We arrive at the falls and they are utterly surreal. The water is an almost milky blue and there is a large bamboo mat empty and waiting for us. We pay 300 pesos to rent the raft and three men use ropes tied across the pool to pull us into, under and behind the falls. The water is freezing cold – I mean take your breath away cold. We lie down on our bellies and the water pours down on our backs. The pressure is intense, like a human car wash and I come out on the other side feeling slightly battered with hair covering and plastered to my face. We laugh and do it again.
We get back to shore and are harassed for an additional 300 pesos for each of the men who were “guiding” us on the raft. We are all vaguely irritated, but hand over the cash utterly disinterested in engaging any further with the fact that we are getting taken advantage of. The day had just been too good to worry about getting ripped off for $5.
Monday, August 4, 2014
We leave the hotel at 5:06am. Our driver is a shy young guy named Rodi. He’s arrives at the hotel early and I’m a bit surprised that he’s already outside waiting for us as soon as we’re ready to go. Rodi is wearing a bright yellow polo shirt and heavily starched white pants with a well-defined pleat down the front. He’s clean cut and reserved, and we spend our first thirty minutes in the car snaking our way out of Cebu City through dark back roads. The only other people outside at that hour are runners and cyclists. We are groggy and quiet. Out of the corner of my eye I see a Harrod’s department store and I think of the last time I was in London – delayed for 12 hours at Heathrow, a visit to the iconic establishment was in order.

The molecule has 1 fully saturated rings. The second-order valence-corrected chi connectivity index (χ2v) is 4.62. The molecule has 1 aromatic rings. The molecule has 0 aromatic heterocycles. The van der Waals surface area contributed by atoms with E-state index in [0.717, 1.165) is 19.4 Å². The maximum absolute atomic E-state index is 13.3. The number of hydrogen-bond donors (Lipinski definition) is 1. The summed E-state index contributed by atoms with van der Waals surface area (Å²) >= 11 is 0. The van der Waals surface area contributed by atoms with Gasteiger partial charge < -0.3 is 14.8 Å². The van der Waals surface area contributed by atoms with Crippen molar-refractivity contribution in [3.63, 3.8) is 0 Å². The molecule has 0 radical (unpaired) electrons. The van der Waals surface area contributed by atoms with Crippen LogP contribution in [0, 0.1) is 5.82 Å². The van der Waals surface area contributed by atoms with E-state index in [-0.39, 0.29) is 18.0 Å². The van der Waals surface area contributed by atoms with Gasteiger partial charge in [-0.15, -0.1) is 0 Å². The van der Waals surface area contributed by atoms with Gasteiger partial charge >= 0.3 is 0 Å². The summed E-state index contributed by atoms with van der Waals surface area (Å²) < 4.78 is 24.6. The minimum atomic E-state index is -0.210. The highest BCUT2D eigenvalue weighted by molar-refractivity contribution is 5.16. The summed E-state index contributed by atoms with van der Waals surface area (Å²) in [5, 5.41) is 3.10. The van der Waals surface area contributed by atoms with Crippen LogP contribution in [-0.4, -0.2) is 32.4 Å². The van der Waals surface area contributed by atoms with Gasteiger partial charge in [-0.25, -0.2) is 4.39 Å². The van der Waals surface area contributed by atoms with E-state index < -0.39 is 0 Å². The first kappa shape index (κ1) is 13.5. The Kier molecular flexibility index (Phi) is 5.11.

Out of the city, we drive through an industrial district and as we pass the port the sun starts to peek up over the horizon. By 6:00 the radio is on and we are chatting. I munch on some corn flakes that I picked up at the grocery store the day before. We pass through the suburbs, then the landscape changes dramatically. Dense urban areas give way to lush green banana leaves and palm fronds. We wind our way down the coast and just before 8:00 we arrive in Oslob at the aptly named “Whale Shark Briefing Center.”
There are a lot of people milling about and I start to question whether this is going to be the serene underwater experience I had hoped for. The sand is covered with tumbled pieces of white coral reflecting the sun. As my nephew would say, it is so shiny outside. Bright orange life jackets hang across the ledge of the open air Briefing Center; I notice the contrast of the bright white sunlight and sand and blue water. We sign in, then sit down in front of a big diagram of the ocean, canoes and a whale shark. We are told not to try to ride the whale sharks or to wear sunscreen in the water. Eager pupils that we are, we ask if any whale sharks have been spotted so far that morning and the instructor looks at us incredulously (what a stupid question) and nods.
We rent underwater cameras and then we are led to a canoe. The canoes are loaded down with tourists, but somehow my colleague and I get our own boat. Two guides paddle us out into the water for no more than two minutes. We can’t be more than a hundred feet offshore, but we stop. The guide points at what looks like a big shadow about fifteen feet from us and says very matter-of-factly, “There it is. Jump in.” I am in shock that the whale shark is just right there, I mean literally right there, and so I do as I’m told and I jump in.